COMMENT | Not long after he assumed office for the second time as prime minister, a remark from Dr Mahathir Mohamad about those involved in corruption went viral: “I would like to shoot them, like in China, but I can’t.”
I wondered then whether Mahathir said that in jest, but there are many who think that the prime minister was perhaps serious. The old man returned to active politics because he was very concerned and disturbed, angry even, with the rampant corruption in the country.
Remember, he even called former prime minister Najib Abdul Razak a thief many times, publicly. We all know that Mahathir is in a hurry to clean up the mess Najib left behind, and who can blame him if he says that he would shoot the corrupt?
As recently as Sept 28, MACC chief commissioner Mohd Shukri Abdull voiced his support for the prime minister’s suggestion that the death penalty be imposed on those found guilty of corruption.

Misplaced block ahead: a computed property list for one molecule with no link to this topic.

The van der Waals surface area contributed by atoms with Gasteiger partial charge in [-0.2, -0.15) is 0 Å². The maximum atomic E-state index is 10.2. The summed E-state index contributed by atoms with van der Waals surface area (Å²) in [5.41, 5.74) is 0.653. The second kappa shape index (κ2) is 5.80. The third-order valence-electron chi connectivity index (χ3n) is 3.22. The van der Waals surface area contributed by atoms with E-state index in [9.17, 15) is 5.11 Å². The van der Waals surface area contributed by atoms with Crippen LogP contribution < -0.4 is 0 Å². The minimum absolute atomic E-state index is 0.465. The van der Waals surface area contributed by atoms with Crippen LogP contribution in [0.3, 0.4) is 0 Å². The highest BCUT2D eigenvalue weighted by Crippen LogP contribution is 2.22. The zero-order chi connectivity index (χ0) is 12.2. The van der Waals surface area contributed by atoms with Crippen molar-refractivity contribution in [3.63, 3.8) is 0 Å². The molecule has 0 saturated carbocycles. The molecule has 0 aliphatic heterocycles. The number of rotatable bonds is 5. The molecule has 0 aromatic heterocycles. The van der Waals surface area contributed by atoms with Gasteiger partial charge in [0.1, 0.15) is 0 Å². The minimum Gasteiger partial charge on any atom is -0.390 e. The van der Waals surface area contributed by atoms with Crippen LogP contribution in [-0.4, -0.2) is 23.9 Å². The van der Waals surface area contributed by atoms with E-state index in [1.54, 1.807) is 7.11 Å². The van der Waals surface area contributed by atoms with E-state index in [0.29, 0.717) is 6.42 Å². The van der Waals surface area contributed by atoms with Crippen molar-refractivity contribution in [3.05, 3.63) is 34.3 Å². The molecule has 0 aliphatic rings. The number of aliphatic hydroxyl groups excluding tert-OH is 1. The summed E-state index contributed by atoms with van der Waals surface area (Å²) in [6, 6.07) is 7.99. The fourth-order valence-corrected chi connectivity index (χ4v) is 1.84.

Shukri was quoted as saying by the New Straits Times that “corruption is the root of all other crimes and those who commit it deserve such a punishment”.
He added that other crimes that are caused by corruption include the influx of undocumented migrants, gambling, prostitution as well as the smuggling of illicit goods.
“In China, those found guilty of corruption are shot to death,” the MACC chief repeated, perhaps as a reminder of the seriousness of the crime of graft.
In an article which I wrote on Oct 30, 2012, advocating to keep the death penalty, I also mentioned this:
“Many of you are keen to see the end of capital punishment. But I would advocate an additional crime for the death penalty.
“Political leaders who are excessively corrupt and have stolen from the state and people, causing misery and suffering to others in the process, should also be sent to the gallows.”
We can all agree that even the death penalty will not get rid of corruption. Neither would it put a stop to smuggling, murder, robbery with firearms and other heinous crimes...